dir. Phedon Papamichael
Thomas Dekker (Heroes (TV), 2006-2007)
Adam Goldberg (Dazed and Confused, 1993)
Jared Harris (Lost in Space, 1998)
This movie is about a small, intensely Christian town which becomes subject to a series of apparent suicides. It is soon revealed, however, that the true cause is a curse cast by the vengeful sons of a pagan woman who was lynched for a crime she did not commit. The protagonist is a girl who is dating the pastor's son, but dumps him for the sensitive bad-boy. There's a race to undo the curse before the angry townsfolk kill the cute boy, while our Heroine races to save her new BF and her town, and not strangle herself death in the process.
No character was more irritating in this movie than the pastor's son, who, as the token best friend points out, "is the closest thing to royalty in this town." His radical turnover from a pleasant, trust-in-God's-will, sort of Christian to a kill-all-infidels sort of zealot is alarming and unexplained. By the end, he has replaced his father as the leader of the community and is willing to kill anyone and break any rule in the pursuit of his goal, which is to destroy the sensitive bad-boy who practices an alternative religion.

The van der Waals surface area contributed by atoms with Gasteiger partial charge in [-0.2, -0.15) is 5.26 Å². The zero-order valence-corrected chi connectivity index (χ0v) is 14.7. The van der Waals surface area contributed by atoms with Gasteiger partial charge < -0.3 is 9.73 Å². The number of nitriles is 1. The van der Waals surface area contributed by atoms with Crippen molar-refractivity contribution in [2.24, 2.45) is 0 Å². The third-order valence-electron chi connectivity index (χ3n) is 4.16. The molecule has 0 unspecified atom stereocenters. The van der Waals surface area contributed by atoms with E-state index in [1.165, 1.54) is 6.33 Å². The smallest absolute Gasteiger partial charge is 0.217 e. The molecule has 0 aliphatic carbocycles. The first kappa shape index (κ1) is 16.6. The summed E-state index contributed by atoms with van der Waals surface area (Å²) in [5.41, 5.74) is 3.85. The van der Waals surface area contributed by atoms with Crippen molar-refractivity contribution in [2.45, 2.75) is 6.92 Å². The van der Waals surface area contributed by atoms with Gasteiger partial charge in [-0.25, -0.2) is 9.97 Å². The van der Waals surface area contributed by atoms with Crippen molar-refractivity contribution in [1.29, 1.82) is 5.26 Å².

I can't help but point out that of the six possessions that occurred in this movie, only one of them was a man, and his "suicide" wasn't even an articulated scene, just a cutaway to a pair of hanging feet. I guess I won't go further into that because apparently some people get a little uncomfortable when I discuss the representation of gender in horror movies, and I'd hate for anyone to start thinking I was one of those "uppity" sorts of women that points out totally obvious patterns such as this and asks, why? Why is it so much more fascinating to see a girl covered in blood? Why does it seem so much more insidious when a girl is penetrated by a dark, uncontrollable force?
But we're not going to worry about those uncomfortable ideas, even though there's barely a point in blogging about movies if we aren't going to acknowledge such a blatant recurring theme.
It's a shame that I got all passive-aggressive here. I had some points to make about the title's metaphor. How the destruction manifested by the curse was actually a reflection of the town's dark secret, the murder of pagan woman referred to earlier, and the truth behind the murder she was killed for. She was scapegoated, sacrificed so the town, as an entity, could persevere in the face of irreconcilable iniquity. In turn, the nature of curse is that can only drive you to destroy yourself, it has no power beyond that. So the townsfolk are forced to turn their destruction back upon themselves in order to atone for the violence that came from within. Bang! I figured it out.